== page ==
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In a Groundbreaking Research Project, Two Professors Measure Creativity to Nurture Young Learners
How to measure creativity has long been a challenge for researchers. Two Morgridge College of Education (MCE) professors, Drs. Denis Dumas and Peter Organisciak, both from the Department of Research Methods and Information Science, have been working to address this historical challenge in education and apply their research outside of academia.
The pair have been named co-principal investigators on a three-year, $964,081 grant from the U.S. Department of Education’s Institute of Education Sciences. This project, in partnership with Dr. Selcuk Acar at the University of North Texas, is developing a new test for Original Thinking, or creativity, in elementary school students.
The research team is highly interdisciplinary, consisting of specialists in gifted education, measurement and assessment and information science. Building from this rich collaboration, the team will develop a new test instrument for creativity to administer to children, as well as algorithmic tools to automatically score that test.
They call their new system the Measure of Original Thinking in Elementary Students (MOTES), and it will adopt text mining methods, mining language from millions of child-oriented books, TV shows and movies in order to identify which elementary students are capable of generating the most original ideas.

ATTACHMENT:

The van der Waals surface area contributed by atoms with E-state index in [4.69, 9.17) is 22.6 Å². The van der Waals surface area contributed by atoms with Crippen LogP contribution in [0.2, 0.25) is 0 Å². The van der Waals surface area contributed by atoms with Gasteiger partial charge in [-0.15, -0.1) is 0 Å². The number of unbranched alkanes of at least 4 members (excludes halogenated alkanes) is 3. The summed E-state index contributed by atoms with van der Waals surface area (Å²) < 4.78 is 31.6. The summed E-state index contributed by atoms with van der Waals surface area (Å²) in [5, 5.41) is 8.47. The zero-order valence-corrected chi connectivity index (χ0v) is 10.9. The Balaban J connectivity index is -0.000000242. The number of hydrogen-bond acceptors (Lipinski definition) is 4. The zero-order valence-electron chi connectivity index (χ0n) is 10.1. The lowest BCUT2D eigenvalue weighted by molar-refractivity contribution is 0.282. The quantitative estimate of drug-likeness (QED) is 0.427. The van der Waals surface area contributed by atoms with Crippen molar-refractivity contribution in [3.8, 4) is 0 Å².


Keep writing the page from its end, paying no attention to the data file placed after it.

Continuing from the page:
While measuring Original Thinking in children has a long history, the manual scoring of existing tests limits their accessibility because many schools cannot afford the costs and logistics of such tests. Additionally, manual scoring introduces measurement error into the scores. Therefore, fewer children are measured for Original Thinking, contributing to the underrepresentation of students from historically marginalized populations in gifted and talented programs. This is amplified in rural and other under-resourced communities and there is a need for screening tools that allow the measurement of Original Thinking in a large number of students quickly and at lower cost.
“To be able to provide a cutting-edge measure like this — totally free to educators and school leaders — will lead to a turning point in how schools think about highly creative kids, and how to identify and nurture them,” said Dumas.
Organisciak says of the approach, “The past few years have seen a great deal of innovation in natural language processing, which can benefit education measurement through better understanding of responses that can only be collected in open-ended ways. I’m excited to translate those methods to practice, and hopefully make an impact on how schools serve children.”
At project completion, the MOTES will continue to make an impact with its availability to education practitioners and researchers who can obtain instant scores, for free. The team will also present findings from the research in conference presentations and in peer-reviewed publications, as well as in class with their students at MCE.